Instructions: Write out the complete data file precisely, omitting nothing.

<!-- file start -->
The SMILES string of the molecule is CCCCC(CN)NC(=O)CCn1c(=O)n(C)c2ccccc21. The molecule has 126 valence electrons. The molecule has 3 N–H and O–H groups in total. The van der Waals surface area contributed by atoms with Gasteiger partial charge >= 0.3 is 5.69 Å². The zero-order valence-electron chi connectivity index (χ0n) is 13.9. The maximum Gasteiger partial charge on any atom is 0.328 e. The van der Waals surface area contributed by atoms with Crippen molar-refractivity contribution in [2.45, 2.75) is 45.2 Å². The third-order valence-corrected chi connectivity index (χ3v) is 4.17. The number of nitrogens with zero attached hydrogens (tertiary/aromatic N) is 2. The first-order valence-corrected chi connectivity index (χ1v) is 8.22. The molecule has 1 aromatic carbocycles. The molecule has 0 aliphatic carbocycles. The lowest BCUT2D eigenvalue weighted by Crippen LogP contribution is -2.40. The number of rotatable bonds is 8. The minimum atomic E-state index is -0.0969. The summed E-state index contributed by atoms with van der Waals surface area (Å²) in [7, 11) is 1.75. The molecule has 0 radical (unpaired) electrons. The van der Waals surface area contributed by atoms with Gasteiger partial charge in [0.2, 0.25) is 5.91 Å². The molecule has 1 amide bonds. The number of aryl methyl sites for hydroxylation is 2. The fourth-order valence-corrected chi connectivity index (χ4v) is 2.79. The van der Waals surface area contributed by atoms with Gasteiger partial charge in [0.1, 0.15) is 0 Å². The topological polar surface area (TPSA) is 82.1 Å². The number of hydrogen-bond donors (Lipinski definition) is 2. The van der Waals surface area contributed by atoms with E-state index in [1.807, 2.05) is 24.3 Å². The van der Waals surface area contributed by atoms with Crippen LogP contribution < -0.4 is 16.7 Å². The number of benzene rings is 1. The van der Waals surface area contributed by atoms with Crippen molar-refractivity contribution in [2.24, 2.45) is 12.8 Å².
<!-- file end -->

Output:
The SMILES string of the molecule is CCCCC(CN)NC(=O)CCn1c(=O)n(C)c2ccccc21. The molecule has 126 valence electrons. The molecule has 3 N–H and O–H groups in total. The van der Waals surface area contributed by atoms with Gasteiger partial charge >= 0.3 is 5.69 Å². The zero-order valence-electron chi connectivity index (χ0n) is 13.9. The maximum Gasteiger partial charge on any atom is 0.328 e. The van der Waals surface area contributed by atoms with Crippen molar-refractivity contribution in [2.45, 2.75) is 45.2 Å². The third-order valence-corrected chi connectivity index (χ3v) is 4.17. The number of nitrogens with zero attached hydrogens (tertiary/aromatic N) is 2. The first-order valence-corrected chi connectivity index (χ1v) is 8.22. The molecule has 1 aromatic carbocycles. The molecule has 0 aliphatic carbocycles. The lowest BCUT2D eigenvalue weighted by Crippen LogP contribution is -2.40. The number of rotatable bonds is 8. The minimum atomic E-state index is -0.0969. The summed E-state index contributed by atoms with van der Waals surface area (Å²) in [7, 11) is 1.75. The molecule has 0 radical (unpaired) electrons. The van der Waals surface area contributed by atoms with Gasteiger partial charge in [0.2, 0.25) is 5.91 Å². The molecule has 1 amide bonds. The number of aryl methyl sites for hydroxylation is 2. The fourth-order valence-corrected chi connectivity index (χ4v) is 2.79. The van der Waals surface area contributed by atoms with Gasteiger partial charge in [0.1, 0.15) is 0 Å². The topological polar surface area (TPSA) is 82.1 Å². The number of hydrogen-bond donors (Lipinski definition) is 2. The van der Waals surface area contributed by atoms with E-state index in [1.807, 2.05) is 24.3 Å². The van der Waals surface area contributed by atoms with Crippen LogP contribution < -0.4 is 16.7 Å². The number of benzene rings is 1. The van der Waals surface area contributed by atoms with Crippen molar-refractivity contribution in [2.24, 2.45) is 12.8 Å².